We all know that there are two cuttings of hay (although sometimes a third squeaks in in a particularly good year). But is one superior to another? Or does one suit a particular type of horse better?
First cutting is hay that is the first cut of the year for that field. First cutting tends to be coarse, contain more grasses (timothy, brome, orchard grass and bluegrass), dries more quickly and often has more weeds in it.
When buying first cutting be sure to check for excessive moisture and weeds. If it is not cut and cured properly it is likely to have excessive moisture and mold due to spring showers. However, if it is properly produced it can be the most nutritious cutting.
Second hay cutting tends to be richer in nutrients, greener in color, have a sweeter smell and is generally heavier and thicker. It must be completely dry before being baled as it often will rot if baled wet. Second cutting contains fewer grasses and more legumes (red clover, alfalfa or birdsfoot trefoil which is found only in northeastern Ohio). White and landino clovers are usually grown for pasture, while the other three, which contain 14 to 16 percent crude protein are used to make hay. Red clover causes “slobbers,” excessive salivation which doesn’t hurt horses.
Whichever cutting you choose, always be sure that you are buying good hay. Before you purchase any, make sure to inspect a few bales. Buy a couple of bales, cut them open and inspect them thoroughly. Check for mold, moisture, dirt, animal parts, insects, color, weeds and texture. Find a reliable dealer in your area that will supply you with hay year-round from the same fields. This will help decrease the likelihood of sickness or colic in horses that are sensitive to having their feed switched. It will also help ensure that the nutrition you are giving your horse remains consistent. Problems may arise if you regularly switch hay types, hay fields and hay quality.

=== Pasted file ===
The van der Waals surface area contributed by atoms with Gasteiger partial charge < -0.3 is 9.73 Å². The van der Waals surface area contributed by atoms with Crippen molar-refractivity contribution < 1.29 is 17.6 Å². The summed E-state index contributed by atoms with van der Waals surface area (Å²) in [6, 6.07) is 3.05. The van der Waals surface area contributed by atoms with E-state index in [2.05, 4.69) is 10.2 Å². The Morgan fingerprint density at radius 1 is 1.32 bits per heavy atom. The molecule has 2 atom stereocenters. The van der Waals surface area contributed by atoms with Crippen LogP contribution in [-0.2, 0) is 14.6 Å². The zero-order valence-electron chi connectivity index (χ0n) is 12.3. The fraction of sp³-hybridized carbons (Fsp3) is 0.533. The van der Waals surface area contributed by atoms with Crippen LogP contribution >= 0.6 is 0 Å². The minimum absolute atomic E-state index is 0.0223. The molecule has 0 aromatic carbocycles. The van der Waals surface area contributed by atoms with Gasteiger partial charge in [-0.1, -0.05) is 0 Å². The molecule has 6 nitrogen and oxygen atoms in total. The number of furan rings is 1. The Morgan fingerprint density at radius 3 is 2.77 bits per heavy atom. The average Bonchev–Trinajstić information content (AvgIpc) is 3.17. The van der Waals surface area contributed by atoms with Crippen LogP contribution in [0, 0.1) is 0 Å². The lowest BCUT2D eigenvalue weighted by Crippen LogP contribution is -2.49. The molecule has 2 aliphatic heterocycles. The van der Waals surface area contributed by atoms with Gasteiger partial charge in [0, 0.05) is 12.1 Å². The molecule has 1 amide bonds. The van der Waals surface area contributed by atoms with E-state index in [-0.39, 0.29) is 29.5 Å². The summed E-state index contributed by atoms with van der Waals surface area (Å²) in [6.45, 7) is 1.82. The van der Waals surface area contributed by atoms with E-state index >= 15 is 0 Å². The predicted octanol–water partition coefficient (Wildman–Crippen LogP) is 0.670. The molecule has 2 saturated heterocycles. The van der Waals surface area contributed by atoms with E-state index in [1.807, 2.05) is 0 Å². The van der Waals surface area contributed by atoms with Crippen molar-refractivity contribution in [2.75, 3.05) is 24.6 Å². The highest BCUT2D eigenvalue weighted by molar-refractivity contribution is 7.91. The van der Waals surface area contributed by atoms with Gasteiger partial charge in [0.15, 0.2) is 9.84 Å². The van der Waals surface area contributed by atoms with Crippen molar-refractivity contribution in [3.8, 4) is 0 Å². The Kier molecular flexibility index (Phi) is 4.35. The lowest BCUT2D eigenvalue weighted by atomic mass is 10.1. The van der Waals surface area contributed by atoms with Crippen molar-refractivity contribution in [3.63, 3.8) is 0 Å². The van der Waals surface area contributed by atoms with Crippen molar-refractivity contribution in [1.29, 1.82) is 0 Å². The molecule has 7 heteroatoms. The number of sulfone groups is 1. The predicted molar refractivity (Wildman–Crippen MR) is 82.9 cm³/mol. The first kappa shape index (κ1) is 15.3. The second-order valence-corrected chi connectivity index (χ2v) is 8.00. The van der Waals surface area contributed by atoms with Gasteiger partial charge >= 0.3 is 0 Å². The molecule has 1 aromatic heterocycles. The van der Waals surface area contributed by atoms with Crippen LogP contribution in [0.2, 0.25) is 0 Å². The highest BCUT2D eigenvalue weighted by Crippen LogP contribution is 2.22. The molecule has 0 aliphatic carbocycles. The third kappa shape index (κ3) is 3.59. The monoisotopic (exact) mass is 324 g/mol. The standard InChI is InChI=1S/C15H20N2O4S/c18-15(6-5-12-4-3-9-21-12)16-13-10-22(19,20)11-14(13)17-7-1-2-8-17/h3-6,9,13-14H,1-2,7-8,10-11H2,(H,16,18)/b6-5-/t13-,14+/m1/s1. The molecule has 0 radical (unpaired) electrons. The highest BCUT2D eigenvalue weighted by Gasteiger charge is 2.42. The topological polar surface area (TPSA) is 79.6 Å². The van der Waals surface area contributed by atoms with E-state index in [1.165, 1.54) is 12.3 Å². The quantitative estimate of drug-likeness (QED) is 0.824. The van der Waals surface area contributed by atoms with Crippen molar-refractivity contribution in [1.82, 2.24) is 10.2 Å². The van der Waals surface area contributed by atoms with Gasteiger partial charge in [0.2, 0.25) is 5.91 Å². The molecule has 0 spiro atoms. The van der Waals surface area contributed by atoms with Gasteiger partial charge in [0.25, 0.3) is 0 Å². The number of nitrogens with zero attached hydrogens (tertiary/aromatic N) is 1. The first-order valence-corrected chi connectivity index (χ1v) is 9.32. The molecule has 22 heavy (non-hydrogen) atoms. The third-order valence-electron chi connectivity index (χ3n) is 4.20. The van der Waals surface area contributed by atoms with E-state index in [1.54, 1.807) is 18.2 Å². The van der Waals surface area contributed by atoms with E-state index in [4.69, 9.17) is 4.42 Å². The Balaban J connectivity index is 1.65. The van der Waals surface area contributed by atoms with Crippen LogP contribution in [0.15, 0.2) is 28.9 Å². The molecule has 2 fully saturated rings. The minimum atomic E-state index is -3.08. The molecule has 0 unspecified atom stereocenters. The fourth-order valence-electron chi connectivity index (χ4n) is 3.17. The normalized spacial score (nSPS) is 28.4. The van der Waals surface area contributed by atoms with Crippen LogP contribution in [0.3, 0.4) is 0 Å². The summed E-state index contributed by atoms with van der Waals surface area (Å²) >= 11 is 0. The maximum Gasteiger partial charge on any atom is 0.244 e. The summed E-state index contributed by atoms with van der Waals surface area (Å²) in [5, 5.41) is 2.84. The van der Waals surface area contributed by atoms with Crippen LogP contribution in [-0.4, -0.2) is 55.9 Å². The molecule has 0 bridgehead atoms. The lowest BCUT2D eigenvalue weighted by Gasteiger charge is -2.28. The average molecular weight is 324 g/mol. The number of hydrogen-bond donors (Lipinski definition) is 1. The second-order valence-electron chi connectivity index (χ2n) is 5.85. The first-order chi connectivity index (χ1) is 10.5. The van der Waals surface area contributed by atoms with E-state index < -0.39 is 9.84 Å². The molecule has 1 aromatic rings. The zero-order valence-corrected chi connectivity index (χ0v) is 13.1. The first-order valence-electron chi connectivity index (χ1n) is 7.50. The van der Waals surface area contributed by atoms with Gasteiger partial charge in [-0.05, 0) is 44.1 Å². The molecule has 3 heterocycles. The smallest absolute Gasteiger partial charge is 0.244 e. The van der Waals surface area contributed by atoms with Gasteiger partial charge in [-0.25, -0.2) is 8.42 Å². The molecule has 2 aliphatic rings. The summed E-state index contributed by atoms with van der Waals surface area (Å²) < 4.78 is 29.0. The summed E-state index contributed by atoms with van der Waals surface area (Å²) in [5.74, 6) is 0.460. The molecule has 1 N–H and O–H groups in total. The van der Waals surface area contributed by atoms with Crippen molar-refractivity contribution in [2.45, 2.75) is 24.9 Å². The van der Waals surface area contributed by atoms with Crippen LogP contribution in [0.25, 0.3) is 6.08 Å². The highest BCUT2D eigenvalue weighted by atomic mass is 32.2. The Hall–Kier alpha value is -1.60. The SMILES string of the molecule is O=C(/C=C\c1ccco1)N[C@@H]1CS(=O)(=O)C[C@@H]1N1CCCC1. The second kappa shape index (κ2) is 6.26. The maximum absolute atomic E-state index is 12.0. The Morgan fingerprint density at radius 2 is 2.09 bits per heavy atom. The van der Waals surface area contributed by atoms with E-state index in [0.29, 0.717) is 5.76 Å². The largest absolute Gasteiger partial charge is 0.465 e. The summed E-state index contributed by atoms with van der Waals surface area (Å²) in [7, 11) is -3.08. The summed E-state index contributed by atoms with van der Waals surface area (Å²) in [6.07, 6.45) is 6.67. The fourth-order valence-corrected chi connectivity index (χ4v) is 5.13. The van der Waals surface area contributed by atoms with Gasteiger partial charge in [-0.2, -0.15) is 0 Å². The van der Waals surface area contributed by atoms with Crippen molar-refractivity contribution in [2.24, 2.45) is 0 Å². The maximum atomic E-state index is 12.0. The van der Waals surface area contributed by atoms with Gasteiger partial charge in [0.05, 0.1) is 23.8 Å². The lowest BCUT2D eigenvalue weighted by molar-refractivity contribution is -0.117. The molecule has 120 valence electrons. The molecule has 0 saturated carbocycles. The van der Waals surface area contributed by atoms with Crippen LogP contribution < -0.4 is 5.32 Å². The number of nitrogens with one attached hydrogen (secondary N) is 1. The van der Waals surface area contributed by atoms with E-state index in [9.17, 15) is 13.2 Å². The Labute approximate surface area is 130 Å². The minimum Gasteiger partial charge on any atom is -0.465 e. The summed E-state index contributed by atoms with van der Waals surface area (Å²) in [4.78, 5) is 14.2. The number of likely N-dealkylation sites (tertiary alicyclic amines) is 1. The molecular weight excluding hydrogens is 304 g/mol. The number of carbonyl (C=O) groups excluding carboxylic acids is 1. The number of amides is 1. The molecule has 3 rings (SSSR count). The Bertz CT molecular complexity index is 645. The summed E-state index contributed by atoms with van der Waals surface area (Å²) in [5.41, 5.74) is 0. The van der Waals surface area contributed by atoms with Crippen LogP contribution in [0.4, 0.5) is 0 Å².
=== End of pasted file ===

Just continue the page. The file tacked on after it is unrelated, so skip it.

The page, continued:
Bad hay may be detected through any of the following signs:
Light to medium brown (indicating moisture) or dark brown or black (exposed to rain, heavy fog and dew) or light golden yellow (sun-bleached or old hay) Musty odor Hay is hard to separate Bales are heavy (may contain dirt, mold or rocks) Weeds thistles or burrs in bales Gray tint or dusty Bales contain dead animals, animal parts or fecal material Hay is stiff or brittle or stems crack easily Now that you know how to recognize good and bad hay, and the difference between first and second cutting, what about your horse? What is the best hay to choose for an individual horse?